In this paper, we present a broadly applicable method for the C–H borylation of various alkenes, that is, a valuable transformation in the synthesis of fine chemicals, such as pharmaceuticals and agrochemicals. Importantly, the reaction tolerates a plethora of functional groups and can be used for the late-stage functionalization of complex bioactive molecules, such as derivatives of zearalenol and brompheniramine. The study provides insight into the reaction mechanism and the features controlling the selectivity, thereby setting the stage for the development of other related valuable reactions.
In this communication, we report our recent study on the isoselective hydroformylation of propylene – an industrially desired but elusive transformation – enabled by non-canonical iodide-assisted palladium catalysis. The publication was selected by the editors as a Hot Paper.
In this review article in a special issue of Synthesis – “Bürgenstock Special Section 2021 – Future Stars in Organic Chemistry’, we provide an overview of different approaches in the field of C–H borylation reactions mediated by group 9 metal-based catalysts that target the control of the activity and the selectivity of the reaction, with the main focus on recent studies.
In this Perspective, we discuss the challenges of controlling the stereoselectivity of reactions occurring through free-radical intermediates. In the context of the recent work of Yang et al. (Science374, 1612 (2021)), we highlight the opportunities of conducting such reactions (and beyond!) in the presence of engineered enzymes,
In the invited mini-review in EurJOC, Yang and Michel analyzed the field of Pd-catalyzed hydroformylation!
Hydroformylation of alkenes and alkynes with syngas represents a method of choice to furnish valuable aldehydes with 100% atom-economy from readily available building blocks. Although the field is dominated by Rh- and Co-catalysis; complexes of many other metals were also shown to be catalytically competent. Here we review the studies of hydroformylation under Pd-catalysis, starting from the seminal reports up to the most recent examples. Special emphasis is paid to the unique regio- and chemoselectivities of Pd-based methods, which are difficult to achieve with the conventional hydroformylation protocols. Different mechanistic proposals are presented along with a summary of their experimental andc omputational support. Finally, the user-friendly methods using surrogates of syngas are discussed as well. Overall, the mini-review aims to present unique opportunities and remaining challenges of Pd-catalyzed hydroformylation reactions for their prospective applications in fine-chemical synthesis.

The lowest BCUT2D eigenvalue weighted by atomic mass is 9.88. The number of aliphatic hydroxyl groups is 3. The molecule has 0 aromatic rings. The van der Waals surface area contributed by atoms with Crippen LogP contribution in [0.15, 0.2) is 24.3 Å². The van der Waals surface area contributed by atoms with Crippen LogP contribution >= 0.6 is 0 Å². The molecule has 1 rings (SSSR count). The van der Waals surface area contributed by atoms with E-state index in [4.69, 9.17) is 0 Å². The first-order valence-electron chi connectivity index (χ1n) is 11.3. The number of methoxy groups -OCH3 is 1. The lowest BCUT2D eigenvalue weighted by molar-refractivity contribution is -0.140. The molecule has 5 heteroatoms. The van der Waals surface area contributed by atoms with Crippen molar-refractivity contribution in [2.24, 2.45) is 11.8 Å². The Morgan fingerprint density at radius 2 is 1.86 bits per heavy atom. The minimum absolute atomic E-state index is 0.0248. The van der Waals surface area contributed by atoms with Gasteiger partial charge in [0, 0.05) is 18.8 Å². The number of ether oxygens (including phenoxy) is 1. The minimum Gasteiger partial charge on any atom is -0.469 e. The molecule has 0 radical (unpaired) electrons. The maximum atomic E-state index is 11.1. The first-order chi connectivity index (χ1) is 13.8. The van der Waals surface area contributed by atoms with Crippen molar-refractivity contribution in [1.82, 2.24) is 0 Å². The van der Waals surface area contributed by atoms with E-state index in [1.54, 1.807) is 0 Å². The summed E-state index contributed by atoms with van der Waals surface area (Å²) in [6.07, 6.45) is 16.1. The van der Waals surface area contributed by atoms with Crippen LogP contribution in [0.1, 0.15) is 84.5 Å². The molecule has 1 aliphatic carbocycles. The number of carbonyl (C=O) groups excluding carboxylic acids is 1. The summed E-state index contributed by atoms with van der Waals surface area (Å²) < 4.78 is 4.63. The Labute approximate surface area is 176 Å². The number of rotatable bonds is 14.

In this Letter, we report the enantioselective synthesis of secondary benzylic alcohols and diarylmethanols by α-arylation of primary aliphatic and benzylic alcohols under sequential catalysis. The strategy integrates a Ru-catalyzed hydrogen transfer oxidation and a Ru-catalyzed nucleophilic addition in a one-pot fashion. The method can be applied to various alcohols and aryl nucleophiles tolerating a range of functional groups, including secondary alcohols, ketones, alkenes, esters, NH amides, tertiary amines, aryl halides, and heterocycles. Overall, the study shows the potential of multicatalysis to enable transformations that are challenging for classic catalysis.
After a nice presentation and a scientific discussion with the jury members – Dr. Tatiana Besset, Prof. Frederic Patureau, and Prof. Thomas Ebbesen, Imane successfully defended her PhD thesis and was granted a doctorate title. Congratulations! A suitable celebration has to be postponed (hopefully later this year). Special thanks to the jury members!
In this Letter, we report sequential multistep protocols with up to three transition-metal complexes and a Brønsted acid that execute redox-neutral transformations for a series of alkenes, (protected) unsaturated alcohols, and aryl boronic acids, with no or with minimal intermediary workup, to furnish varied secondary benzylic alcohols in high stereoselectivity, with up to 99:1 er, dr >20:1, and 91% yield. We showed that not only the protocols are operationally simpler and up to ∼3-fold less resource-intensive than the stepwise synthesis but also that the overall yield of the product is increased (77% versus 43%) thanks to preventing cumulative losses of the materials during subsequent isolations and purifications of the intermediates.
In this Perspective article, we analyze the overarching field of multicatalysis, which we divide into three main categories: cooperative, domino, and relay catalysis. We discuss distinct challenges and opportunities of each category, which we portray with representative examples to highlight their different features. We pay special emphasis to strategies that enable transformations that are inaccessible through classic approaches. We also discuss multicatalytic systems of higher levels of complexity that further underscore the potential of multicatalysis.